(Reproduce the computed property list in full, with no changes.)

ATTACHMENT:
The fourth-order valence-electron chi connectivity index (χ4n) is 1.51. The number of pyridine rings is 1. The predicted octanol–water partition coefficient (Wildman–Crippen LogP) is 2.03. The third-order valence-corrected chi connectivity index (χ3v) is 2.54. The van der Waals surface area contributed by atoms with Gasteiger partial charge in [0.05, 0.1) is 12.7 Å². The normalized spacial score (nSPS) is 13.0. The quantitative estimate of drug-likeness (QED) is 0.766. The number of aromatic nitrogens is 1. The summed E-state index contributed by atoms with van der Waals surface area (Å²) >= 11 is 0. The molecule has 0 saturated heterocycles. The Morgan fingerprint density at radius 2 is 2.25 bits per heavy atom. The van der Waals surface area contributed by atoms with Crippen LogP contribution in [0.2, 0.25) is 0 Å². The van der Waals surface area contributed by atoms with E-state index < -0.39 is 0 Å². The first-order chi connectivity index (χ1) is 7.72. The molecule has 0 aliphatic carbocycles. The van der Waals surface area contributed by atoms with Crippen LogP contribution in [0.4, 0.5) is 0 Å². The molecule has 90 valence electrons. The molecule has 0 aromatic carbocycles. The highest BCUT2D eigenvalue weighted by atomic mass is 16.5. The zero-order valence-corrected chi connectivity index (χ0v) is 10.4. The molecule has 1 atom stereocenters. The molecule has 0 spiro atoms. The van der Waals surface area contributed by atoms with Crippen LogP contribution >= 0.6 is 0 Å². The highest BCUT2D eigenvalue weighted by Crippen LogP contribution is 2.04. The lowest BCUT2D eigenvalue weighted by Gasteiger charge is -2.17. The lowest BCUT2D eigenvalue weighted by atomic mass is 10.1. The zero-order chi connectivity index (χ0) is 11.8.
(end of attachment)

The fourth-order valence-electron chi connectivity index (χ4n) is 1.51. The number of pyridine rings is 1. The predicted octanol–water partition coefficient (Wildman–Crippen LogP) is 2.03. The third-order valence-corrected chi connectivity index (χ3v) is 2.54. The van der Waals surface area contributed by atoms with Gasteiger partial charge in [0.05, 0.1) is 12.7 Å². The normalized spacial score (nSPS) is 13.0. The quantitative estimate of drug-likeness (QED) is 0.766. The number of aromatic nitrogens is 1. The summed E-state index contributed by atoms with van der Waals surface area (Å²) >= 11 is 0. The molecule has 0 saturated heterocycles. The Morgan fingerprint density at radius 2 is 2.25 bits per heavy atom. The van der Waals surface area contributed by atoms with Crippen LogP contribution in [0.2, 0.25) is 0 Å². The van der Waals surface area contributed by atoms with E-state index < -0.39 is 0 Å². The first-order chi connectivity index (χ1) is 7.72. The molecule has 0 aliphatic carbocycles. The van der Waals surface area contributed by atoms with Crippen LogP contribution in [0.4, 0.5) is 0 Å². The molecule has 90 valence electrons. The molecule has 0 aromatic carbocycles. The highest BCUT2D eigenvalue weighted by atomic mass is 16.5. The zero-order valence-corrected chi connectivity index (χ0v) is 10.4. The molecule has 1 atom stereocenters. The molecule has 0 spiro atoms. The van der Waals surface area contributed by atoms with Crippen LogP contribution >= 0.6 is 0 Å². The highest BCUT2D eigenvalue weighted by Crippen LogP contribution is 2.04. The lowest BCUT2D eigenvalue weighted by Gasteiger charge is -2.17. The lowest BCUT2D eigenvalue weighted by atomic mass is 10.1. The zero-order chi connectivity index (χ0) is 11.8.